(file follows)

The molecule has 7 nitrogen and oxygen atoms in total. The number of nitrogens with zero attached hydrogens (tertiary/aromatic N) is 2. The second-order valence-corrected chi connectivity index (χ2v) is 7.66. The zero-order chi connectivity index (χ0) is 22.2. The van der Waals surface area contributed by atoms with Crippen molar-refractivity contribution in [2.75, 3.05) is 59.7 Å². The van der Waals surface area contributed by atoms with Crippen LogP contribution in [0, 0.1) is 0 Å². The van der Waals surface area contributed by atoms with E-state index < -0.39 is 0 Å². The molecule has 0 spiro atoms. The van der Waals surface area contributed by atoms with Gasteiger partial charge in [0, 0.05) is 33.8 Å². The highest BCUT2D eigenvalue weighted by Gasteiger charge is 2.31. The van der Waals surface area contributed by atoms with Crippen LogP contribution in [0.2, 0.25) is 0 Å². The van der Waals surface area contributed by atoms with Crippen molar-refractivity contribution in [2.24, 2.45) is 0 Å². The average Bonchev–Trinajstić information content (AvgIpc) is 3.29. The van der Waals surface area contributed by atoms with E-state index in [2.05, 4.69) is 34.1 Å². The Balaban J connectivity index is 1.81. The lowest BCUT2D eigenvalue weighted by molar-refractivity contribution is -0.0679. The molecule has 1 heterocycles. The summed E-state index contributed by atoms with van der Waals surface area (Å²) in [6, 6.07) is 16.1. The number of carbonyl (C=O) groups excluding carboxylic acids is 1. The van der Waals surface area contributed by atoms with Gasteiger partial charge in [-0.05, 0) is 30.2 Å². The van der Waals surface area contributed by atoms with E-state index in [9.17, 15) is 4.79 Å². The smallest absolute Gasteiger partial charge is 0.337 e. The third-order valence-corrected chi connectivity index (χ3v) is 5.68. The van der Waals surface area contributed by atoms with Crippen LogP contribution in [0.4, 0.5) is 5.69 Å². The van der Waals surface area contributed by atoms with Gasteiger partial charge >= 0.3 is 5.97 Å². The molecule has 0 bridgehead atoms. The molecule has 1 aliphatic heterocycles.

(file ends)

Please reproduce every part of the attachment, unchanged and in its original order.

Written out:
The molecule has 7 nitrogen and oxygen atoms in total. The number of nitrogens with zero attached hydrogens (tertiary/aromatic N) is 2. The second-order valence-corrected chi connectivity index (χ2v) is 7.66. The zero-order chi connectivity index (χ0) is 22.2. The van der Waals surface area contributed by atoms with Crippen molar-refractivity contribution in [2.75, 3.05) is 59.7 Å². The van der Waals surface area contributed by atoms with Crippen LogP contribution in [0, 0.1) is 0 Å². The van der Waals surface area contributed by atoms with E-state index < -0.39 is 0 Å². The molecule has 0 spiro atoms. The van der Waals surface area contributed by atoms with Gasteiger partial charge in [0, 0.05) is 33.8 Å². The highest BCUT2D eigenvalue weighted by Gasteiger charge is 2.31. The van der Waals surface area contributed by atoms with Crippen LogP contribution in [0.2, 0.25) is 0 Å². The van der Waals surface area contributed by atoms with Crippen molar-refractivity contribution in [2.24, 2.45) is 0 Å². The average Bonchev–Trinajstić information content (AvgIpc) is 3.29. The van der Waals surface area contributed by atoms with E-state index in [2.05, 4.69) is 34.1 Å². The Balaban J connectivity index is 1.81. The lowest BCUT2D eigenvalue weighted by molar-refractivity contribution is -0.0679. The molecule has 1 heterocycles. The summed E-state index contributed by atoms with van der Waals surface area (Å²) in [6, 6.07) is 16.1. The number of carbonyl (C=O) groups excluding carboxylic acids is 1. The van der Waals surface area contributed by atoms with Gasteiger partial charge in [-0.05, 0) is 30.2 Å². The van der Waals surface area contributed by atoms with E-state index in [9.17, 15) is 4.79 Å². The smallest absolute Gasteiger partial charge is 0.337 e. The third-order valence-corrected chi connectivity index (χ3v) is 5.68. The van der Waals surface area contributed by atoms with Crippen LogP contribution in [0.4, 0.5) is 5.69 Å². The van der Waals surface area contributed by atoms with Gasteiger partial charge >= 0.3 is 5.97 Å². The molecule has 0 bridgehead atoms. The molecule has 1 aliphatic heterocycles.